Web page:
According ApartmentAdvisor.com, the median rental price for a one-bedroom apartment in the state of Massachusetts has gone up over 12% SINCE March! Why are rates going up? Well for one, because they can. Vacancies are at all time lows. And two, because of inflation. These landlords know what is going on and will see an increase in the costs of their expenses. They also can read what’s going on in the market and after many taking it on the chin for the last couple years… Are going to make back a little of what they lost.
The point is, yes. The price to buy a house is going up, but so are rental rates. The best way to say it is that all housing is getting more expensive. You can’t just look at one market and not factor in the other as most aren’t planning on living on the couch in the basement and the cardboard box gets very drafty in the winter.
As we identified in the 2008 downturn, one of the ingredients for a pricing correction is that you need supply to go up significantly. Let’s take a look at our current supply of houses on the market as well as some other factors that could play a huge key role in market supply.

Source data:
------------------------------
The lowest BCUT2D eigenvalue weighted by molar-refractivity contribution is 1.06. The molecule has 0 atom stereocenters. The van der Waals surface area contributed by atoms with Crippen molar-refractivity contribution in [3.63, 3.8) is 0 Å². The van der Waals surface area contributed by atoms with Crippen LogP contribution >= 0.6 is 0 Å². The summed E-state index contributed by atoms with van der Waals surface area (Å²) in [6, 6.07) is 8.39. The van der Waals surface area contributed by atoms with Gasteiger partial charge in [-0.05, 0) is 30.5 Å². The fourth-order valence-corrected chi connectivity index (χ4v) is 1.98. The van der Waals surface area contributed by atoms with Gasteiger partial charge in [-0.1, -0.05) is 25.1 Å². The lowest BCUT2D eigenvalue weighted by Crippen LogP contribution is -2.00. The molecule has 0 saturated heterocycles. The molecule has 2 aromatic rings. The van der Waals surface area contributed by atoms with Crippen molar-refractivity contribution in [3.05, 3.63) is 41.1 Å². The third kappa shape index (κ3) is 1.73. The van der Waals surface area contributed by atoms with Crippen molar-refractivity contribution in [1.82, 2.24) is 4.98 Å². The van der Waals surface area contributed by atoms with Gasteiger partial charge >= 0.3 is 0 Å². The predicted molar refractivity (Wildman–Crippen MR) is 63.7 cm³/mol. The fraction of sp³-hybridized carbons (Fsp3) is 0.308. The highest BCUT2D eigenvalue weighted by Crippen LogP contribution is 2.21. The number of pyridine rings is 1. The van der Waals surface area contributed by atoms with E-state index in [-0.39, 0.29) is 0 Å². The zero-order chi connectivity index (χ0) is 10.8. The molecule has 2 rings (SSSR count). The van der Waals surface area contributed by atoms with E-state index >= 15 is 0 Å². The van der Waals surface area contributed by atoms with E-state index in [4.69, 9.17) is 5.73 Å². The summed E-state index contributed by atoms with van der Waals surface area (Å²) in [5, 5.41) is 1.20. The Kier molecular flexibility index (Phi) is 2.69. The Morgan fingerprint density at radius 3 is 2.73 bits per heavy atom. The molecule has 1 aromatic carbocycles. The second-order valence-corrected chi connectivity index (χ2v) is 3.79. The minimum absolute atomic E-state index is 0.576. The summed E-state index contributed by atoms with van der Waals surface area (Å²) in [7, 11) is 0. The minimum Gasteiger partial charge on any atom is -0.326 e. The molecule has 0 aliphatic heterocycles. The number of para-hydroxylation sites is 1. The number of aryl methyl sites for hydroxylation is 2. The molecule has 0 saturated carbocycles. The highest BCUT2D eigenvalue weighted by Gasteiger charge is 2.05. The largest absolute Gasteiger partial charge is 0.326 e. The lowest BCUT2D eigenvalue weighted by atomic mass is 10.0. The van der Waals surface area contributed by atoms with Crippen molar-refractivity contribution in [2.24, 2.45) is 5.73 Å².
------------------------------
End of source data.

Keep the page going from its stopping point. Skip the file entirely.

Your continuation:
We currently have around 5,000 Single Family homes on the market in the state of Massachusetts. As a reminder, we had on average 19,000 Single Family homes on the market in 2005. So, we are roughly sitting a quarter of the amount of supply available to buyers when compared to 2005 and less then a fifth compared to inventory levels in 2007.
Yes, it is expected that inventory will increase. Not only do I expect it… I pray for it! But consider this, if we saw the same increases in inventory that we saw from 2005 to 2007, then that 5,000 units would be a little over 7,000 units. Inventory tripling would bring us to inventory levels that we saw in 2013… Which was a pretty great year in the real estate world.